Pratap was keen to look after Jyoti at home, but the family eventually convinced him that she should move into residential care the following year.
‘They said what would happen if she falls or goes out in the night and you don’t hear?’ he recalls. ‘So looking at the worst case scenario, I decided to let her go into a care home. I still feel guilty, but I had no choice.’
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Pratap visits his wife every afternoon, taking her a fresh juice drink that he prepares. As far as he can tell, Jyoti has settled well enough into the care home, though he finds it difficult not having her around.
‘I’m thinking about her all the time,’ he says. ‘I think, “Why is it happening? What will happen now?”’
He credits his family, including his ‘heroes’ Bharat and Prafulla, with helping him during some very challenging times.
‘Their support has been so great at every stage, I can just pick up the phone,’ he says. ‘I’ve had family come from London and Cheshire at midnight to help.
‘I feel lucky in that respect, as I’ve heard about people who are suffering through hell as their family support is nil.’
Pratap feels that anyone caring for a person with dementia or living with the condition themselves is best off making their situation known to family and friends.
‘Be open and tell them, without any hesitation,’ he says. ‘I’m very worried to see people just hiding. If you hide it, you’ll keep suffering. But if you tell them, then some people will realise, understand and be helpful.’
Although Pratap’s advice applies to anyone, he has noticed a particular lack of dementia awareness among South Asian communities in the UK. He recalls attending a luncheon club where people were upset that Jyoti left most of her food, despite Pratap explaining her condition.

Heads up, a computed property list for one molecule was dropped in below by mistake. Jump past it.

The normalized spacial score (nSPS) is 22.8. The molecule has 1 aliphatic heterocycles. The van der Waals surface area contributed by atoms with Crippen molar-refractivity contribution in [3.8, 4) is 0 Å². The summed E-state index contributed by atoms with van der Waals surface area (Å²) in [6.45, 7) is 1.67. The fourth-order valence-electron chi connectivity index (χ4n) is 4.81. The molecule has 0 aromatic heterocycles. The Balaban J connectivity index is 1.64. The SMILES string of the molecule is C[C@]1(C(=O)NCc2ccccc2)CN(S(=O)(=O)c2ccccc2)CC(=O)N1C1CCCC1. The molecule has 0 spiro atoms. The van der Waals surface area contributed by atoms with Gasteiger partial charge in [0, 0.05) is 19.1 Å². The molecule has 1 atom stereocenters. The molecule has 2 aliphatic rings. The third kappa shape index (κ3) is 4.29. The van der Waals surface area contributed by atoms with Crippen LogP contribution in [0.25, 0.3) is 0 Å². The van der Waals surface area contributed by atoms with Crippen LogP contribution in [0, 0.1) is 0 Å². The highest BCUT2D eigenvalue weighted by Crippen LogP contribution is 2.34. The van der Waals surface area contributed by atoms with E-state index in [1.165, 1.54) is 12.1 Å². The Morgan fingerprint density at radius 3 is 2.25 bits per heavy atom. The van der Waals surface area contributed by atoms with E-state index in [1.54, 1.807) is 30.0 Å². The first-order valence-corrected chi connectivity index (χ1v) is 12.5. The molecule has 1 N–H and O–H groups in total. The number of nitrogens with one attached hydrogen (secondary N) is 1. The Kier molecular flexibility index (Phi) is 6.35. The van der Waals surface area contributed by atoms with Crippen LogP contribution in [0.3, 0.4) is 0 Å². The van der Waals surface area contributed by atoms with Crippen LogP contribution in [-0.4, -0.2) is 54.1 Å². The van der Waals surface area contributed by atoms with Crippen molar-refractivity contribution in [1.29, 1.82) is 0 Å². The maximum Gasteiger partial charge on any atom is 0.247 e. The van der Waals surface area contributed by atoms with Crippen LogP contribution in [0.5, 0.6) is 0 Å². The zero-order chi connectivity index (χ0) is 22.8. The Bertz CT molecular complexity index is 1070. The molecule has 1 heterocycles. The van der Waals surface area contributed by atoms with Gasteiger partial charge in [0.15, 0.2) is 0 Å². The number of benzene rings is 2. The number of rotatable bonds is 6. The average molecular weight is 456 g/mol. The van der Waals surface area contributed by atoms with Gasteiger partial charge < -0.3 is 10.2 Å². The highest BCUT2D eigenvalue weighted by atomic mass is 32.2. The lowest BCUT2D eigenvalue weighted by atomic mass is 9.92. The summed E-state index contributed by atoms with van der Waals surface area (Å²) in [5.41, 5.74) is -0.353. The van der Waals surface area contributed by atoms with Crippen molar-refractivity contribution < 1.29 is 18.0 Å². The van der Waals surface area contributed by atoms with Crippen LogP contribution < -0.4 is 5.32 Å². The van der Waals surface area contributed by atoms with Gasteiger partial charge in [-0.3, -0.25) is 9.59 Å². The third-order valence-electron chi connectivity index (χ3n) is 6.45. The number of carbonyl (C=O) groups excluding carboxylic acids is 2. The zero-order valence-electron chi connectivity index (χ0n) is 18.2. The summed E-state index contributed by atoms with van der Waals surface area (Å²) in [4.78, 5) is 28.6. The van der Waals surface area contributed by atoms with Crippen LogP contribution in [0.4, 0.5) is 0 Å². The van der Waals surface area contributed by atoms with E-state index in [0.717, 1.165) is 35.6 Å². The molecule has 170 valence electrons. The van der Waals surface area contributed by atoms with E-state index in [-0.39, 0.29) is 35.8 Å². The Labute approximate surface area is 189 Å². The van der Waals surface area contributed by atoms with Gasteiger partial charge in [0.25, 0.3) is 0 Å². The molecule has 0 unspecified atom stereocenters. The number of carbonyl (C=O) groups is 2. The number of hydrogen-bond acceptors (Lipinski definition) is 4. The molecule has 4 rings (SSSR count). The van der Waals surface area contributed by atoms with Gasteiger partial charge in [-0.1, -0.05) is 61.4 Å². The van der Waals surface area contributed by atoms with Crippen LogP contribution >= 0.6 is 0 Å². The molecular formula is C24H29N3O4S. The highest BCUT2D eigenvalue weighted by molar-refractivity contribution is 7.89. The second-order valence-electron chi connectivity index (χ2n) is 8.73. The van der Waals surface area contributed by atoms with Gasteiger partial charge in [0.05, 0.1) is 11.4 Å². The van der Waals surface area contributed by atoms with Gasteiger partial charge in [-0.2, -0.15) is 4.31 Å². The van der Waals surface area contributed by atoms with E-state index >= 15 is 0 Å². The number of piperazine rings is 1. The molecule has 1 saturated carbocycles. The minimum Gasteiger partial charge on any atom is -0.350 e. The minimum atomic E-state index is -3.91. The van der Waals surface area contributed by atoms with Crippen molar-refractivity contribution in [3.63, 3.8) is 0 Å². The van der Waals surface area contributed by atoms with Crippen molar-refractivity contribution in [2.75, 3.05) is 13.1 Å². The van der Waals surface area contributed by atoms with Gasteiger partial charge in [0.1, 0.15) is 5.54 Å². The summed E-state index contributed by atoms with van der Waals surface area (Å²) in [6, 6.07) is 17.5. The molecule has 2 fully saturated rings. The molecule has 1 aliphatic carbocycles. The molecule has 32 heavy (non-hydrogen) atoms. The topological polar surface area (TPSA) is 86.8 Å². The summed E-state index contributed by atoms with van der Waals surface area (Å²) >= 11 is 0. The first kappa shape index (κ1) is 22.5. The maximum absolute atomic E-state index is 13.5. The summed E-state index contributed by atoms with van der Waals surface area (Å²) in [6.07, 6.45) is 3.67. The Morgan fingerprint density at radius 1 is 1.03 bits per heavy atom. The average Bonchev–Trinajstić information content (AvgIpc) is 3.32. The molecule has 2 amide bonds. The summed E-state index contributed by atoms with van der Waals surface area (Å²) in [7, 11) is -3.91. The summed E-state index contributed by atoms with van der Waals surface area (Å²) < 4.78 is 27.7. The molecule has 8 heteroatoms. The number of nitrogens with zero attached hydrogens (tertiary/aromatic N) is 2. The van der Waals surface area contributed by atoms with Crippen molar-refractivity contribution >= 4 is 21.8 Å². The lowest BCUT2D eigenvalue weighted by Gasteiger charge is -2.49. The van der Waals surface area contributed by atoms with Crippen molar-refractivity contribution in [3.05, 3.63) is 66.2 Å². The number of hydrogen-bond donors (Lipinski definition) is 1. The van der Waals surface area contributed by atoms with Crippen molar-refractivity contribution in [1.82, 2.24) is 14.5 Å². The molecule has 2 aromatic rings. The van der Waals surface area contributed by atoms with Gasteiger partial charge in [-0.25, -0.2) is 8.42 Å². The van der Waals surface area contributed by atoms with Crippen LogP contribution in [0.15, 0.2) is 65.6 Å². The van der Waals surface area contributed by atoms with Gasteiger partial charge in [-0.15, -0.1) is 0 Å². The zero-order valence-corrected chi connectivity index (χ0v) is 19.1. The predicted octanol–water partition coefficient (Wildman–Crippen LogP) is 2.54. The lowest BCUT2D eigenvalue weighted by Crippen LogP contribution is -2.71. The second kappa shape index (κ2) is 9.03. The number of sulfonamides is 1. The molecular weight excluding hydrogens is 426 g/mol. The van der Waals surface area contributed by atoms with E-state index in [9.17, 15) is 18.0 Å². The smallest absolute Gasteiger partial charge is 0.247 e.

‘People don’t really understand, they just think she’s probably mad, full stop,’ he says. ‘This is one of the biggest issues in our community – they turn their face away.’
Pratap feels this is slowly changing. He and Prafulla attend the Guru Nanak, Ujala and Hindu Mandir Wellbeing Clubs in Luton, where people can socialise, enjoy a hot lunch and even do some exercise.
‘They ask how my wife is, how she’s getting on,’ he says. ‘When you tell people she’s in a care home, not talking or recognising us, they realise. They understand and appreciate that this illness is there.’
Pratap is keen to share his knowledge as much as he can.
‘I want people to know that if anything is happening to them or their family, they should shout loud or take action’, says Pratap.
‘If someone is keen to learn, then I will explain it to them,’ he says. ‘If they are worried about loss of memory, then I’ll discuss it with them.’
He has even shared his experiences on BBC regional TV.
‘There was no difficulty in talking about it. I’d rather speak out and spread awareness,’ he says. ‘I want people to know that if anything is happening to them or their family, they should shout loud or take action.’
Although Jyoti will always be his priority, Pratap also remains dedicated to raising awareness of dementia.
‘It could happen to anyone – you never know,’ he says.
‘I just want to help people as far as I can.’